THE ASSOCIATED PRESS
EL SEGUNDO, Calif. — Simon Gagne thought the Los Angeles Kings would be a Stanley Cup contender. That’s why he signed with them as a free agent last summer.
Gagne’s projection was correct. He just wishes he had played a bigger role in making it happen.
Gagne returned to practice with the Kings on Friday as they went through their first full workout since clinching a spot in the Stanley Cup final. The high-scoring veteran left wing hasn’t played for the Kings since Dec. 26, when he suffered his latest concussion in a win over Phoenix.
Although the seven-time 20-goal scorer is cleared for contact and says he’s 100 per cent symptom-free, even Gagne isn’t sure he should be added back to the Kings’ lineup for the final round.
"I’m available, but at the same time, you have to look at what this team has done," Gagne said. "They’ve played a lot of good hockey. They’re the reason why we’re here now. I’m just going to work hard in practice, like I did the last month, and we’ll see. You never know what can happen in the final."
Gagne wore a green jersey at Friday’s practice, doing drills on a line with youngsters Marc-Andre Cliche and Andrei Loktionov. He relished the chance to work out with veterans including former Flyers teammate Justin Williams, who says his French language skills have suffered during Gagne’s absence from their adjoining lockers at the Kings’ training complex.
"Well, we’re still playing, so he got an opportunity to practice with us," said coach Darryl Sutter, who took over the Kings just three games before Gagne’s injury. "You need lots of live ammo. … Somebody asked (about Gagne’s availability) a week or so ago, and there was no chance then, because he hadn’t even skated with the team. All you do is improve your (chances). You go from zero to whatever."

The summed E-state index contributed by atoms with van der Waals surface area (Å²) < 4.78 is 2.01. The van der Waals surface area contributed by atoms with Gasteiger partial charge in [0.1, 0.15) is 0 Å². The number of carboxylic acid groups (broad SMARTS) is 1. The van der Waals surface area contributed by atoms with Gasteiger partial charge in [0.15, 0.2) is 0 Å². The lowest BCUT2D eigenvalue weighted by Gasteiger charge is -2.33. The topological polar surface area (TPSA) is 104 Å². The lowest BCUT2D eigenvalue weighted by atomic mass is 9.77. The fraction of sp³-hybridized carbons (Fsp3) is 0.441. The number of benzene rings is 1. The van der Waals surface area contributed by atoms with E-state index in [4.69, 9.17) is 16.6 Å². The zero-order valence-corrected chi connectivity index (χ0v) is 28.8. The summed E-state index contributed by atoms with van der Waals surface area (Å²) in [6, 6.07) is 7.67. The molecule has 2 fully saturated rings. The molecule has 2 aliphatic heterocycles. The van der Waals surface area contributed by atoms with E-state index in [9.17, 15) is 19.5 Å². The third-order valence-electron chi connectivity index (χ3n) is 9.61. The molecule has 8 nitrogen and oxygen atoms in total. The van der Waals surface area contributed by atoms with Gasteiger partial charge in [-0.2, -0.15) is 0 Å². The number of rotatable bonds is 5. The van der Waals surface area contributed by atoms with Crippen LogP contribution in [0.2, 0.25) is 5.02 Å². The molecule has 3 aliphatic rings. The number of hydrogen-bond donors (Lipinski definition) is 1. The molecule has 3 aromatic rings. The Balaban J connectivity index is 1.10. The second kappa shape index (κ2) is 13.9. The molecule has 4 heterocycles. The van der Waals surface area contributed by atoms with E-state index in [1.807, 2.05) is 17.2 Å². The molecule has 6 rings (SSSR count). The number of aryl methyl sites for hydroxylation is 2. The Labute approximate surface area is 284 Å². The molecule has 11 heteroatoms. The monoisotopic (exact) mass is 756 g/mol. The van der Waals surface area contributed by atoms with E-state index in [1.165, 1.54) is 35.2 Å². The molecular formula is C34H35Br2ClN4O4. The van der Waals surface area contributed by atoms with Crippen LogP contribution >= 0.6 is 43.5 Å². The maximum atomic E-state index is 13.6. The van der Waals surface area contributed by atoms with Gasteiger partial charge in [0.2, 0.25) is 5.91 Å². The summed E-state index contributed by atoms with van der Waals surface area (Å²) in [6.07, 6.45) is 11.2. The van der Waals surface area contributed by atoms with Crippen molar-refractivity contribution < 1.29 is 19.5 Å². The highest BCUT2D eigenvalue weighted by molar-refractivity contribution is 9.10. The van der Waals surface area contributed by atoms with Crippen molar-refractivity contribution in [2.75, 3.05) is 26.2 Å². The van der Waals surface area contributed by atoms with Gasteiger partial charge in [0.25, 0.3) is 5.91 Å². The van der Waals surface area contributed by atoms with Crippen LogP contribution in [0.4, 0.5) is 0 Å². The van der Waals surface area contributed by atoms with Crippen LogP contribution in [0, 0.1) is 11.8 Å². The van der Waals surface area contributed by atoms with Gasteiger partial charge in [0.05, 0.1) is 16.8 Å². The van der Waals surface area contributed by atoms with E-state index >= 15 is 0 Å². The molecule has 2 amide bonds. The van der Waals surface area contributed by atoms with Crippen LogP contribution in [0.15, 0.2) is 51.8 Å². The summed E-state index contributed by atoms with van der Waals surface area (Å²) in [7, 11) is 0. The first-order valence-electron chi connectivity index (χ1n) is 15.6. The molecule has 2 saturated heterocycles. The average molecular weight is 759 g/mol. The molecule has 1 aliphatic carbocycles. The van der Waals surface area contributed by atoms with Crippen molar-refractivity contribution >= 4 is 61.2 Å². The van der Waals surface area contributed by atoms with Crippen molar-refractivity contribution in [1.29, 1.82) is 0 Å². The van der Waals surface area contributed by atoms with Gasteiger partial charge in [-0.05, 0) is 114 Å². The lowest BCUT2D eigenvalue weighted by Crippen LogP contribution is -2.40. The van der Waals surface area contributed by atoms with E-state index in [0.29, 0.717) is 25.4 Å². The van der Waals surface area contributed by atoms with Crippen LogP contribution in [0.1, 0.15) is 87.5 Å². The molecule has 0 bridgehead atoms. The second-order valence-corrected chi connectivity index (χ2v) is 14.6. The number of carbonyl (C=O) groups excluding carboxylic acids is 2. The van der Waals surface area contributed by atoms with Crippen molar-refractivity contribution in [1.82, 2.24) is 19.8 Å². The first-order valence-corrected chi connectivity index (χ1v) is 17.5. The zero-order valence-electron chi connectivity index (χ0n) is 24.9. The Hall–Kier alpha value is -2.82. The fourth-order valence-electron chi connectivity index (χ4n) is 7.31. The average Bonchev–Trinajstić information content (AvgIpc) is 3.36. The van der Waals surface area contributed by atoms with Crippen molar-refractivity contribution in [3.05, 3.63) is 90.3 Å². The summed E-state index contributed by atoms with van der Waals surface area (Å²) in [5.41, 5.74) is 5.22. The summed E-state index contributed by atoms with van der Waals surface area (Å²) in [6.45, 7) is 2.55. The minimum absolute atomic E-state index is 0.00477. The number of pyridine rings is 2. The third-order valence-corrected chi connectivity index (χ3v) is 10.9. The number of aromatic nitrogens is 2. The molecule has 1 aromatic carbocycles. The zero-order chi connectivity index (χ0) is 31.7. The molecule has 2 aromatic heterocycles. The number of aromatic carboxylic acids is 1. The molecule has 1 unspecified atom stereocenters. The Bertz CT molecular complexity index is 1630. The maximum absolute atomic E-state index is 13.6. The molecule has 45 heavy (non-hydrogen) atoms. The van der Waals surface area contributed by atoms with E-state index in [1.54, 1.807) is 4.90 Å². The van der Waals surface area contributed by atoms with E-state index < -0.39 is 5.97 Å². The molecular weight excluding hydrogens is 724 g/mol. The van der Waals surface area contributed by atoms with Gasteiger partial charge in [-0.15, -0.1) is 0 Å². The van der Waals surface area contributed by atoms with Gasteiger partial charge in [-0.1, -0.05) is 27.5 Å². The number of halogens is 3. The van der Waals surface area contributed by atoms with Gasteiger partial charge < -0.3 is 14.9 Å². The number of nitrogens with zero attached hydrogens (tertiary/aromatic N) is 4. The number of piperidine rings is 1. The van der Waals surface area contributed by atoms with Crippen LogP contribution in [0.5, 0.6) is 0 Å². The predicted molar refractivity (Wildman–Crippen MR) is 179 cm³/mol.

Gagne has watched from the stands as Los Angeles rampaged through the Western Conference playoffs without him, winning 12 of 14 games during one of the most impressive post-season runs in recent NHL history. He has ample playoff experience, reaching the Stanley Cup final with Philadelphia — and current Kings teammates Mike Richards and Jeff Carter — in 2010 before getting to the Eastern Conference finals with the Tampa Bay Lightning last season.
"When you don’t play, it’s definitely a different feeling," Gagne said. "I was there two years ago. I did pretty much the same thing these guys did two years ago. It’s bringing back some good memories. Everything they did, it’s so fresh in my mind that it’s almost like I’m even more part of it. For sure you’d rather be on the ice than watching the games in the stands, but I didn’t go back home. I stayed here the whole time, so that makes me feel part of the team now, even if I don’t play."
When Gagne went looking for a new team last summer, he chose the Kings for their talent and tenacity, paying little heed to their sparse history of playoff success. Gagne saw something special in Los Angeles’ roster.
"I was looking at this team as a team that could do really good stuff in the season, and especially in the playoffs," Gagne said. "The mix of this team, with veterans, guys who have been there before and won it or lost it, all that mixed with young players that have been in the league for five or six years. I saw that team as capable of doing something really good. It was just a question of getting into the playoffs, and I knew that this team was built to do well in the playoffs."
Gagne’s post-Christmas concussion wasn’t his first, and he realized he faced a long recovery after scoring 17 points in his first 34 games with Los Angeles. He began skating by himself more than two months ago, joining the Kings’ minor-leaguers and junior prospects a few weeks later.
Gagne got a two-year, $7 million contract to provide an offensive boost to the low-scoring Kings, but he never really got the chance. Los Angeles has solved its scoring woes in the post-season, outscoring its opponents 41-22, and Gagne is thrilled to see it.
"It’s the best time of the season, that’s for sure," Gagne said. "I’m just getting myself ready in case something happens. It’s a final. You never know what can happen and what I can do."